Trump vetoes resolution to end U.S involvement in Yemen’s civil war
Trump VETOES resolution to end the U.S. involvement in the Saudi-led war in Yemen, claiming it is ‘a dangerous attempt to weaken his constitutional authorities’
- President Trump has vetoed a resolution that called for the end of American involvement in Yemen’s civil war
- Since 2015, the U.S. has provided intelligence and logistical support for the Saudi-led military campaign in the conflict
- However, both chambers of Congress recently voted to cease giving the Saudis any more assistance
- On Tuesday, Trump overrode that decision, seeing the resolution as an attempt to curb his constitutional authority
- He also argued that continued involvement was necessary to protect American citizens
- Yemen’s civil war has left tens of thousands of people dead and spawned what the United Nations calls the world’s most dire humanitarian crisis
President Donald Trump has vetoed a congressional resolution to end America’s involvement in the Saudi-led war in Yemen.
In a statement to the Senate on Tuesday, the Commander-in-chief called the resolution ‘an unnecessary, dangerous attempt to weaken his constitutional authorities’.
The resolution, which would have required Trump to cease giving military assistance to Saudi Arabia, passed the House of Representatives in April and the Senate in March.
It marked the first time both chambers of Congress had supported a War Powers resolution, limiting the president’s ability to send troops into action.
President Donald Trump vetoed a congressional resolution to end America’s involvement in the Saudi-led war in Yemen
The U.S. has provided intelligence and logistical support to the Saudis since 2015
Yemen’s civil war pits the Saudi-led coalition against Houthi rebels backed by Iran.
The U.S. has provided intelligence and logistical support to the Saudis since 2015.
In his statement vetoing the resolution, Trump called such support ‘limited’ and argued that it has not ‘introduced United States military personnel into hostilities.’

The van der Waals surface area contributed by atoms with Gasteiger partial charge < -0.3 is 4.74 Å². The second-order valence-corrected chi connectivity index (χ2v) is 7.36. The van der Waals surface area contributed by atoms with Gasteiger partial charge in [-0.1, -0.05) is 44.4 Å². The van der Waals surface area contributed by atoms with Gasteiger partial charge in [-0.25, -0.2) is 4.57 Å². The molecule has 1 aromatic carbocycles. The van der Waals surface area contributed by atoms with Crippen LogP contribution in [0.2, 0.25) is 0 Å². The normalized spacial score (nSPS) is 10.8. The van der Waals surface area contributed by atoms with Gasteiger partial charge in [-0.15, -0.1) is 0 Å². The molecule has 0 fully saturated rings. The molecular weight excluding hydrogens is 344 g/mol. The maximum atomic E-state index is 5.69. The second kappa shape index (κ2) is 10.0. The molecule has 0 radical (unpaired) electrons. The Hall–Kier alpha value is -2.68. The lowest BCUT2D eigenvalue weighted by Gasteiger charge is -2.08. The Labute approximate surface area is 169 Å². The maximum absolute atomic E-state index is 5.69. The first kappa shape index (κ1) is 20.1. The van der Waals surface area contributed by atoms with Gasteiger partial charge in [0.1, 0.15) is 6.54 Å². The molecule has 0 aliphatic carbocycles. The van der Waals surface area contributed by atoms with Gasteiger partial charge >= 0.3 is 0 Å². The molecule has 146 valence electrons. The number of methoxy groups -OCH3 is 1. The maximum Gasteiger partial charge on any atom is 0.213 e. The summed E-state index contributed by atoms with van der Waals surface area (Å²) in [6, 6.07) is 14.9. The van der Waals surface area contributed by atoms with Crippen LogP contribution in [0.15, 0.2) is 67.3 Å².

He stated continued involvement was also necessary to ‘protect the safety of the more than 80,000 Americans who reside in certain coalition countries.’
On Tuesday, several Democrats expressed their disappointment after Trump vetoed the congressional resolution.
‘From a president elected on the promise of putting a stop to our endless wars, this veto is a painful missed opportunity,’ California Congressman Ro Khanna said in a statement.
2020 Democratic candidate Bernie Sanders expressed a similar sentiment, writing: ‘I am disappointed, but not surprised, that Trump has rejected the bi-partisan resolution to end U.S. involvement in the horrific war in Yemen. The people of Yemen desperately need humanitarian help, not more bombs.’
Trump claimed that U.S. support to Saudi Arabia in the conflict was ‘limited’
Critics of the Saudi-led bombing campaign in Yemen say the situation in the country is only getting worse
Critics of the Saudi-led bombing campaign in Yemen say the situation in the country is only getting worse.
The conflict has killed tens of thousands of people and spawned what the United Nations calls the world’s most dire humanitarian crisis, with the country on the brink of famine.
Tuesday’s veto was the second of Trump’s presidency.
Just last month he overrode a congressional resolution that aimed to reverse the national emergency he declared in order to obtain funding for wall at the Mexican border.
Tuesday’s veto was the second of Trump’s presidency
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